Connecticut Mulls Outlawing Juvenile Life Without Parole


Connecticut’s Sentencing Commission is currently evaluating a proposal that would outlaw juvenile sentences of 10 years or greater without parole opportunities, The CT Mirror reports.

The proposal, if enacted, would affect every juvenile in the state currently sentenced to 10 or more years. Offenders sentenced to 60 years or less would have parole hearings after serving half of their sentences, while offenders sentenced to 60 or more years under the proposal would have parole eligibility after serving 30 years.

Under the sentence modifications, young people sentenced to 20 years would become eligible for parole by the time they were 24, while 17-year-olds sentenced to 60 or more years would have parole opportunities when they turned 47.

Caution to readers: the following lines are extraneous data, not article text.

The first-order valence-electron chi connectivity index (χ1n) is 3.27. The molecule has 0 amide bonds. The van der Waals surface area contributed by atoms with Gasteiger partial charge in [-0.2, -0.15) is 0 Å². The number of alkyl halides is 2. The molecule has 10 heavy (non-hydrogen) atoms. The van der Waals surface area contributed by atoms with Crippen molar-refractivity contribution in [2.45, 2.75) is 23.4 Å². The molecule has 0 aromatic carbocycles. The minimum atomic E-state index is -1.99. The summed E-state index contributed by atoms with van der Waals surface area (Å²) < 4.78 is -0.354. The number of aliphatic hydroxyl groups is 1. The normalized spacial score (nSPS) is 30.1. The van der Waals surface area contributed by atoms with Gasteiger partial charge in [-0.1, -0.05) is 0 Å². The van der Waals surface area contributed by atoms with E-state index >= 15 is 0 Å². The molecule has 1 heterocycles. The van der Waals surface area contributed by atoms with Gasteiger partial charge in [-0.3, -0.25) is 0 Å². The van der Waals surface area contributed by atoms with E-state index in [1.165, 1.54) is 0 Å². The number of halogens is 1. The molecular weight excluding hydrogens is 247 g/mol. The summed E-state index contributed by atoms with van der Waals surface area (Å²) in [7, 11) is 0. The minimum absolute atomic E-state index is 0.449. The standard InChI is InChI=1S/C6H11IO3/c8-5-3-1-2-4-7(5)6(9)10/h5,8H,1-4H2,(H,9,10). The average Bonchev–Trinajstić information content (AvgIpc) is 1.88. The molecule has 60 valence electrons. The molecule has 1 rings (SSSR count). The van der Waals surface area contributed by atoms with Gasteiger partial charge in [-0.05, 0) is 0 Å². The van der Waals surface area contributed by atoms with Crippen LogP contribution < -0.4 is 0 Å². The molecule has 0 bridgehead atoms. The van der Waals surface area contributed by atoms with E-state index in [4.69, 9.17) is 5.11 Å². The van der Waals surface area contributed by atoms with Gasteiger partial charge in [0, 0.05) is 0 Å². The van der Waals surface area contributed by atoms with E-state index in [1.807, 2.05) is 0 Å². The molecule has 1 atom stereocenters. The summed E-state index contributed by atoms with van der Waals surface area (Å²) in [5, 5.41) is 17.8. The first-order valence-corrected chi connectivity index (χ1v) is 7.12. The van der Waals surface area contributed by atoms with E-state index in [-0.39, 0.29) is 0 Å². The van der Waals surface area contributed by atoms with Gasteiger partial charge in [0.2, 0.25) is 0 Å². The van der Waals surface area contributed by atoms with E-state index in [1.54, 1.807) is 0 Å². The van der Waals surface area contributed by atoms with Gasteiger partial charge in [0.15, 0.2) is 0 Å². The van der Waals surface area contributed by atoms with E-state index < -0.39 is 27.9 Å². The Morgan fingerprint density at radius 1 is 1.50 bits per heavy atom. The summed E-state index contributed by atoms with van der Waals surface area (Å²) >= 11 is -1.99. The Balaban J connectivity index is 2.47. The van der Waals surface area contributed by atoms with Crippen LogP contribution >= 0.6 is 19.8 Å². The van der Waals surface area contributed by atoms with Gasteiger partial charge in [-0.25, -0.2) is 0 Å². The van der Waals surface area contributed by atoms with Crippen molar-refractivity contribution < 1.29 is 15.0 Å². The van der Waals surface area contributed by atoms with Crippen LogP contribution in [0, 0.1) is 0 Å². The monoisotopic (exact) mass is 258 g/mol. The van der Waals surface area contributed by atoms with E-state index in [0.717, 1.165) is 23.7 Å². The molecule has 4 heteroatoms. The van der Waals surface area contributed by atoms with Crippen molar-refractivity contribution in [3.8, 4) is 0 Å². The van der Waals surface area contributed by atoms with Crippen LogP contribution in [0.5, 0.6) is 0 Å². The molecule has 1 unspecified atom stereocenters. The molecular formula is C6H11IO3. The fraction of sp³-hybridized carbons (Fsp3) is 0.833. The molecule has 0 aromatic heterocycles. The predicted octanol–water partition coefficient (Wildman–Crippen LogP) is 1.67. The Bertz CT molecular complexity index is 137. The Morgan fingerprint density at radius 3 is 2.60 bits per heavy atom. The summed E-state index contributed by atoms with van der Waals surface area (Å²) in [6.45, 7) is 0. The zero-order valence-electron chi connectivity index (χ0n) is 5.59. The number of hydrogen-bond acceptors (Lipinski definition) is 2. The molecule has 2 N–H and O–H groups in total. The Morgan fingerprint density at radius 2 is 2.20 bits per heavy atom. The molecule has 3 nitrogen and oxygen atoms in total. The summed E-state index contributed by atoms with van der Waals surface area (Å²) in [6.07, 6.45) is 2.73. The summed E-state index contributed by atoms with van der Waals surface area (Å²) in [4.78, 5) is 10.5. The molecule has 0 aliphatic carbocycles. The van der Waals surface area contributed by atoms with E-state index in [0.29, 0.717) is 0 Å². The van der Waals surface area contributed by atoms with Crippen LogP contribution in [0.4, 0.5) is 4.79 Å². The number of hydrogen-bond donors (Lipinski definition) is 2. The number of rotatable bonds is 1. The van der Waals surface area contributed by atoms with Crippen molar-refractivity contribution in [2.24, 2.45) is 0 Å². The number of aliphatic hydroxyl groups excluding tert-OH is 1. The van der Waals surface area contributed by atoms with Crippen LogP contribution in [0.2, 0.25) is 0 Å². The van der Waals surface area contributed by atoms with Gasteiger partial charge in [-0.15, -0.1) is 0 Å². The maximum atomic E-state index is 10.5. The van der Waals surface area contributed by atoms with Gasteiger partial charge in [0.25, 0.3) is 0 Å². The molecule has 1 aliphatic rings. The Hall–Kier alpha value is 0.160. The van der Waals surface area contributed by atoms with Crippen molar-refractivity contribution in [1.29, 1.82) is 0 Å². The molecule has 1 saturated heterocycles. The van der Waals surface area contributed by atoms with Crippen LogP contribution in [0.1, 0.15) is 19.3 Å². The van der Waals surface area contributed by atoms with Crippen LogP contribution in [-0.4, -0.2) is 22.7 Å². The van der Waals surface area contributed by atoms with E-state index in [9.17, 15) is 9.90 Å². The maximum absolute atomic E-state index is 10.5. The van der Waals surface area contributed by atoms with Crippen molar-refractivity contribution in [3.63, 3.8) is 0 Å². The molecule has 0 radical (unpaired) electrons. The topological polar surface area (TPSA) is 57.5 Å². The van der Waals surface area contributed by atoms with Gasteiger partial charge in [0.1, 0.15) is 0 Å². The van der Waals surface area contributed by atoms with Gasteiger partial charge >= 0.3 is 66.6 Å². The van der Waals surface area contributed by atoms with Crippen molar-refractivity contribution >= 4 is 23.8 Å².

The proposal includes an additional plan that would seek to develop “Certificate of Rehabilitation“ programs, which are “aimed at reducing barriers faced by individuals with convictions and encouraging reintegration into communities.”

A public hearing on the proposal will be held on Nov. 29 at the state capitol in Hartford. The state’s Sentencing Commission is then scheduled to approve or decline the proposal at a meeting held on Dec. 20.

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